• Humility and How It Can Help You Reach Your Goals
  • Memorable Experiences That Helped You Appreciate the Little Things in Life
  • The Most Important Lesson You Learned From a Family Member
  • Memorable Experiences That Deepened Your Understanding of a Different Culture
  • A Time When You Had to Overcome a Fear
  • How You Became an Advocate for Something You Believe In
  • A Time When You Had to Make a Difficult Decision
  • A Memorable Experience That Taught You the Value of Compromise
  • A Time When You Had to Rely on Your Inner Strength
  • A Time When You Had to Take a Stand Against Injustice
  • The Most Important Lesson You Learned From a Role Model
  • A Time When You Had to Make a Difficult Choice Between Two Good Options
  • A Memorable Experience That Helped You Overcome a Difficult Situation
  • A Time When You Had to Take a Stand Against a Task You Disagreed With
  • Time When You Had to Make a Difficult Choice Despite What Others Thought
  • A Memorable Encounter With a Stranger
  • A Time When You Were Able to Help Someone or Make a Positive Impact in Some Way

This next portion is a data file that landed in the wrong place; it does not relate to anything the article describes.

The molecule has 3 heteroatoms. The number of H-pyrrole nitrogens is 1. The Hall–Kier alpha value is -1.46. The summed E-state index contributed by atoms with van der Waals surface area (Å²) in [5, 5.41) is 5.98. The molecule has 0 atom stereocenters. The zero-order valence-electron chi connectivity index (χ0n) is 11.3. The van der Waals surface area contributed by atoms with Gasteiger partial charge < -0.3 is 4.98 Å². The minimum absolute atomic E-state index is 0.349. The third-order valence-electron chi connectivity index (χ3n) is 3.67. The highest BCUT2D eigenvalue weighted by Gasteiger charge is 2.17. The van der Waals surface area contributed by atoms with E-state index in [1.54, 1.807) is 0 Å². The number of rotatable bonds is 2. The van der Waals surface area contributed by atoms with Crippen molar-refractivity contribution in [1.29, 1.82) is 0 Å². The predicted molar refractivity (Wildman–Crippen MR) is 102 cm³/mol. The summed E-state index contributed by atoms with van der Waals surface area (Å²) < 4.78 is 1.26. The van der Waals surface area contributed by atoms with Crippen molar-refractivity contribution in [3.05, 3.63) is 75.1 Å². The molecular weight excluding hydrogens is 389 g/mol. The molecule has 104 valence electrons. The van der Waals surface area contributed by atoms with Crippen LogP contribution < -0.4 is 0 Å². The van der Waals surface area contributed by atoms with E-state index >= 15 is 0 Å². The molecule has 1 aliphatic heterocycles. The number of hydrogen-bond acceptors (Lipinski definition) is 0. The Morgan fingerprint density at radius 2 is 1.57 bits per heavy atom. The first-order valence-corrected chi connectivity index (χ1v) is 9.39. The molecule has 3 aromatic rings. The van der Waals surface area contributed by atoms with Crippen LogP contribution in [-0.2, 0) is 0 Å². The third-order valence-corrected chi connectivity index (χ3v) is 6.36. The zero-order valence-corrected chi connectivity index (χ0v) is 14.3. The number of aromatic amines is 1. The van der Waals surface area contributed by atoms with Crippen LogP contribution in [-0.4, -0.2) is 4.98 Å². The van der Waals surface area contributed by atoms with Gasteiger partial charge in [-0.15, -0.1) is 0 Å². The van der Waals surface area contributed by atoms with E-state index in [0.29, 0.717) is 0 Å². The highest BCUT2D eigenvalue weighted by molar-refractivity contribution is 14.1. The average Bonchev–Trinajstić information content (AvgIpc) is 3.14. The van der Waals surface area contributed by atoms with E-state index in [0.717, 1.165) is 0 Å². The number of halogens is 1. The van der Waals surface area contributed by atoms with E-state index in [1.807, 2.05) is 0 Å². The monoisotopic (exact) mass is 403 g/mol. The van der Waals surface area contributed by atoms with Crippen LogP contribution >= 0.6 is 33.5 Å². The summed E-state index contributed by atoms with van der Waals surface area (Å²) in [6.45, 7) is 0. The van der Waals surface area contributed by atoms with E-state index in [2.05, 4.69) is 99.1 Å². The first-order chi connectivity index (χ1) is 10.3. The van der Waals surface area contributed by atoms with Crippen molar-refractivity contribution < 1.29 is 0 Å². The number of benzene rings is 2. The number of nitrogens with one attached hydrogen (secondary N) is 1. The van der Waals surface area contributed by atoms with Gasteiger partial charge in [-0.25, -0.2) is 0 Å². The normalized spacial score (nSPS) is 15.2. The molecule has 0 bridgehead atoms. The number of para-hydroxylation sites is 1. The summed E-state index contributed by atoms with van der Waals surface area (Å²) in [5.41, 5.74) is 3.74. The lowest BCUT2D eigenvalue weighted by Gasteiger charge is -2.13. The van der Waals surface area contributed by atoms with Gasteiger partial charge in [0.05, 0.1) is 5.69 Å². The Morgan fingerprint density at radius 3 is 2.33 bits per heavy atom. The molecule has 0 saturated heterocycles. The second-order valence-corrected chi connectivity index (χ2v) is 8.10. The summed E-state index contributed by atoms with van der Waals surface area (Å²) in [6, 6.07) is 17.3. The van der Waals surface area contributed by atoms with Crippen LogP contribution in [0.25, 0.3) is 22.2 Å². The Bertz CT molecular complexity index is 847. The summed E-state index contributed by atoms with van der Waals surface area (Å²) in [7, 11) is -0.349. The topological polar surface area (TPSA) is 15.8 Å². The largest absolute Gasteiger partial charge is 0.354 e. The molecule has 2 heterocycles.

• A Memorable Experience You Had While Traveling or Living Abroad
  • A Time When You Faced a Significant Change or Transition in Your Life and How You Adapted
  • Memorable Event or Experience From Your Time in a Creative Pursuit, Such as Writing, Painting, or Music
  • A Time When You Had to Overcome a Fear or Phobia
  • The Impact of Social Entrepreneurship
  • The Impact of Positive Psychology
  • The Benefits of Living Sustainably
  • The Impact of Volunteerism
  • The Benefits of Living in the Moment
  • The Power of Intuition

In conclusion, these Toastmasters speech topics are designed to help you become a better public speaker. Whether you are looking to sharpen your rhetoric skills or just want to have fun and practice your communication skills, these topics can provide you with an excellent opportunity to do so.

Related Posts:

95 Creative Toastmasters Table Topics Questions

  • Toastmasters →

50+ Informative Speech Topics to Engage Your Audience

informative-speech-topics

We’ve all been there, staring at a blank page or empty presentation slide, trying to think of a good, informative speech topic that will engage our audience and stop them from staring numbly at their phones. Presentations and speeches can be a difficult task to tackle, especially if you lack a solid idea to get the ball rolling. But don’t worry, we’ve got you covered! Today, we’ll dive into 50+ fresh and creative ideas for informative speech topics to help you capture your audience’s attention and give them something to engage with. Keep reading and you won’t be stuck with a dull speech topic ever again!

Interesting Informative Speech Topics